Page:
New York Attorney General Investigation

NRA Trial Day 17: NYAG’s Last Witness Sums it Up – “Consistent Control Violations” at the NRA

February 1, 2024

Today in Court

The morning began with the conclusion of brief testimony from board member and former NRA First Vice President Willes Lee. Following Lee’s testimony, the jury heard previously recorded testimony from longtime aide to Wayne LaPierre, Millie Hallow, as well as travel agent Gayle Stanford. After the video testimony, the New York Attorney General’s Office (NYAG) called its final witness, financial expert Eric Hines.

Summary of Today’s Testimony

  • Counsel for the NRA elicited brief testimony from Lee regarding his social media critiques of NRA leadership discussed during his testimony yesterday. Lee testified that he considered himself a “prolific” social media user.
    • Lee testified that he only received one NRA board committee assignment in 2023, even though he wanted to be selected for other positions, including the Finance Committee. NRA President Charles Cotton determined committee selections. 
  • NYAG played January 20, 2022 video testimony from Millie Hallow. Hallow worked in the NRA executive office as an aide to Wayne LaPierre for decades, and identified herself as the “Managing Director of Executive Operations” in her testimony.
    • In Hallow’s video testimony, counsel for NYAG elicited testimony regarding Hallow and LaPierre’s involvement in the board nomination process. Hallow claimed in her testimony that she “[did] not suggest candidates to the nominating committee” or “instruct” them on which candidates to nominate for the NRA board.
    • The jury was then shown exhibits in which Hallow attached “crib sheets,” (a term Hallow defined as an informal list) that instructed the recipients to “renominate all incumbents” or, in other instances, listed names of individuals to nominate. In a text exchange with NRA Board Member Barbara Rumpel, Hallow referred to the list as “confidential,” and asked her to not forward it. 
  • The jury also briefly heard the previously recorded testimony of travel agent Gayle Stanford, who booked NRA travel for over 25 years.  Due to video quality issues, the first part of her testimony was read into the record.
    • In her testimony, Stanford corroborated prior testimony that the NRA did not execute a contract with her or her companies.  Stanford also testified that her monthly fees were not negotiated, and that, prior to 2019, she instead had a verbal agreement with former CFO Woody Phillips. When shown a sample monthly invoice that she sent to Phillips’ assistant Lisa Supernaugh, Stanford confirmed that $10,000 as an “NRA fee” and $5,000 as an “ILA fee” were standard and that she was instructed to bill this way.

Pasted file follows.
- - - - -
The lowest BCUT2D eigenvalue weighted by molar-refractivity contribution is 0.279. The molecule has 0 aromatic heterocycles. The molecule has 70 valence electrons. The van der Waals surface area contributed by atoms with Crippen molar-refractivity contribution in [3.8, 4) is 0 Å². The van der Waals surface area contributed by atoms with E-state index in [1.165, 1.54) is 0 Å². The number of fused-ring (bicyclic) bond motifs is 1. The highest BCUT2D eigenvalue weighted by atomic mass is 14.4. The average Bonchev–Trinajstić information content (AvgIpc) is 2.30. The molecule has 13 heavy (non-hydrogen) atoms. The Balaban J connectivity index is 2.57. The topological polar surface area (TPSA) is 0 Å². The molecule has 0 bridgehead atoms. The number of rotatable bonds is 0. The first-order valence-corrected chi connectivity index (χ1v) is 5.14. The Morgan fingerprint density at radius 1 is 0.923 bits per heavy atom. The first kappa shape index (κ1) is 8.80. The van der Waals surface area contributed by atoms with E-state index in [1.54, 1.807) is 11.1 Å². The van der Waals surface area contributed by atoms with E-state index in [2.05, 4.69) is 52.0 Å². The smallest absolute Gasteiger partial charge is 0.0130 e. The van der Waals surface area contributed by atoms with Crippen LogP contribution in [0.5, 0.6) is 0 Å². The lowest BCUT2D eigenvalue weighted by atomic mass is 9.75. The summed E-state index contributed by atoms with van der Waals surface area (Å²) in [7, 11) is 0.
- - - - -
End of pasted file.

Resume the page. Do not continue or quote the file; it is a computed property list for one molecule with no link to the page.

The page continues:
• Stanford further testified that she was told to bill former NRA vendor Ackerman McQueen by either Phillips or Lisa Supernaugh. Stanford corroborated prior testimony that some invoices sent to Ackerman McQueen were for services provided to the NRA.
    • Stanford testified that in addition to the annual fee charged by Stanford, Phillips also told Stanford that as she was getting older, she could “add money” to invoices, and Stanford began adding around 10% commission to travel that she booked.  Stanford said that Phillips further instructed her to “not break [the commission] out” from the actual travel costs incurred. 
    • In addition, Stanford testified that she charged $24,000 to the NRA every January as an annual “fee for logistics” and advanced scheduling. Stanford testified that no additional services were provided to the NRA for this fee. 
    • Stanford testified that LaPierre had instructed her to remove information from travel bookings, including passengers and private charter stops. The jury was shown examples of such invoices, with omitted stops in Nebraska and the Bahamas, and Stanford acknowledged that LaPierre instructed her to remove the information. In the case of one $41,850 invoice for a private flight between Washington D.C., Milwaukee, and Nassau, Stanford confirmed that LaPierre asked her, and she subsequently did, modify the flight invoice to reflect travel between Washington D.C., Milwaukee, and “Florida,” rather than Nassau. She also testified that Lisa Supernaugh told her to remove passenger information from the invoices.